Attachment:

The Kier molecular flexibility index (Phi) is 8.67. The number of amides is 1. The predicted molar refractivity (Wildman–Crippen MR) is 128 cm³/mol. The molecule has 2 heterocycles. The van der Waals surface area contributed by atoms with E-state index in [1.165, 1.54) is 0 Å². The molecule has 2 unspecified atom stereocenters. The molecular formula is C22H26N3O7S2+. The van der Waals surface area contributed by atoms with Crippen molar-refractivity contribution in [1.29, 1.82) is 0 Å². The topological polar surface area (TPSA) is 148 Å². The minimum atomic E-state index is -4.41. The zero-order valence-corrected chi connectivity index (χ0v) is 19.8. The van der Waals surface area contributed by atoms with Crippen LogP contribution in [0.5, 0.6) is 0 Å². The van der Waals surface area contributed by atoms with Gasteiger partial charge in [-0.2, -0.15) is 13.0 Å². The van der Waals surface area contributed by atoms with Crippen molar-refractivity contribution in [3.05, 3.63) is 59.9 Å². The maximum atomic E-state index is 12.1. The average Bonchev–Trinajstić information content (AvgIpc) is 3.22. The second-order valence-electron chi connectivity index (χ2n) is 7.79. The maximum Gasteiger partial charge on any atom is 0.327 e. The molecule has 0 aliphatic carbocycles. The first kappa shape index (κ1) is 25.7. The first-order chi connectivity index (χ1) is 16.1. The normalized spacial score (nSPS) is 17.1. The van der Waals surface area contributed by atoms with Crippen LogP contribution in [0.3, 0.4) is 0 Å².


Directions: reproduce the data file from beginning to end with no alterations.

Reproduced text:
The Kier molecular flexibility index (Phi) is 8.67. The number of amides is 1. The predicted molar refractivity (Wildman–Crippen MR) is 128 cm³/mol. The molecule has 2 heterocycles. The van der Waals surface area contributed by atoms with E-state index in [1.165, 1.54) is 0 Å². The molecule has 2 unspecified atom stereocenters. The molecular formula is C22H26N3O7S2+. The van der Waals surface area contributed by atoms with Crippen molar-refractivity contribution in [1.29, 1.82) is 0 Å². The topological polar surface area (TPSA) is 148 Å². The minimum atomic E-state index is -4.41. The zero-order valence-corrected chi connectivity index (χ0v) is 19.8. The van der Waals surface area contributed by atoms with Crippen LogP contribution in [0.5, 0.6) is 0 Å². The van der Waals surface area contributed by atoms with Gasteiger partial charge in [-0.2, -0.15) is 13.0 Å². The van der Waals surface area contributed by atoms with Crippen molar-refractivity contribution in [3.05, 3.63) is 59.9 Å². The maximum atomic E-state index is 12.1. The average Bonchev–Trinajstić information content (AvgIpc) is 3.22. The second-order valence-electron chi connectivity index (χ2n) is 7.79. The maximum Gasteiger partial charge on any atom is 0.327 e. The molecule has 0 aliphatic carbocycles. The first kappa shape index (κ1) is 25.7. The first-order chi connectivity index (χ1) is 16.1. The normalized spacial score (nSPS) is 17.1. The van der Waals surface area contributed by atoms with Crippen LogP contribution in [0.3, 0.4) is 0 Å².